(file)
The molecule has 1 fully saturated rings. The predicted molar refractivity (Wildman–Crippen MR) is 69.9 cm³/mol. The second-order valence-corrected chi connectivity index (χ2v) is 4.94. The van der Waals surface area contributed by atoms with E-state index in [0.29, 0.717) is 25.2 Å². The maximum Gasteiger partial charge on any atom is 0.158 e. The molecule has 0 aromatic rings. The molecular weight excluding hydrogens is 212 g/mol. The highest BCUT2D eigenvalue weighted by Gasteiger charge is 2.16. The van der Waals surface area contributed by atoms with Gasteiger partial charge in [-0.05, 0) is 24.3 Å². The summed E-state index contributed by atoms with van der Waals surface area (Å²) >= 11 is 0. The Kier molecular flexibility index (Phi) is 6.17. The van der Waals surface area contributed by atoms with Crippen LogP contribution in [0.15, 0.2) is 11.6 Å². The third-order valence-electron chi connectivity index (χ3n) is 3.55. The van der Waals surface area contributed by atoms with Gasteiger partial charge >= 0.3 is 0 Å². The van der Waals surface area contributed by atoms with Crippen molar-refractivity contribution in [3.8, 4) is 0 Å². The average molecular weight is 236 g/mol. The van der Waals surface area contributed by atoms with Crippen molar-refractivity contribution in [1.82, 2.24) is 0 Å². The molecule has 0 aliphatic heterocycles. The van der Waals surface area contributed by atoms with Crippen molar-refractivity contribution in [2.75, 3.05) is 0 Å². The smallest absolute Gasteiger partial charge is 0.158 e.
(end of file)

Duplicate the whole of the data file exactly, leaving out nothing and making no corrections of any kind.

The molecule has 1 fully saturated rings. The predicted molar refractivity (Wildman–Crippen MR) is 69.9 cm³/mol. The second-order valence-corrected chi connectivity index (χ2v) is 4.94. The van der Waals surface area contributed by atoms with E-state index in [0.29, 0.717) is 25.2 Å². The maximum Gasteiger partial charge on any atom is 0.158 e. The molecule has 0 aromatic rings. The molecular weight excluding hydrogens is 212 g/mol. The highest BCUT2D eigenvalue weighted by Gasteiger charge is 2.16. The van der Waals surface area contributed by atoms with Gasteiger partial charge in [-0.05, 0) is 24.3 Å². The summed E-state index contributed by atoms with van der Waals surface area (Å²) >= 11 is 0. The Kier molecular flexibility index (Phi) is 6.17. The van der Waals surface area contributed by atoms with Crippen LogP contribution in [0.15, 0.2) is 11.6 Å². The third-order valence-electron chi connectivity index (χ3n) is 3.55. The van der Waals surface area contributed by atoms with Gasteiger partial charge >= 0.3 is 0 Å². The van der Waals surface area contributed by atoms with Crippen molar-refractivity contribution in [3.8, 4) is 0 Å². The average molecular weight is 236 g/mol. The van der Waals surface area contributed by atoms with Crippen molar-refractivity contribution in [1.82, 2.24) is 0 Å². The molecule has 0 aliphatic heterocycles. The van der Waals surface area contributed by atoms with Crippen molar-refractivity contribution in [2.75, 3.05) is 0 Å². The smallest absolute Gasteiger partial charge is 0.158 e.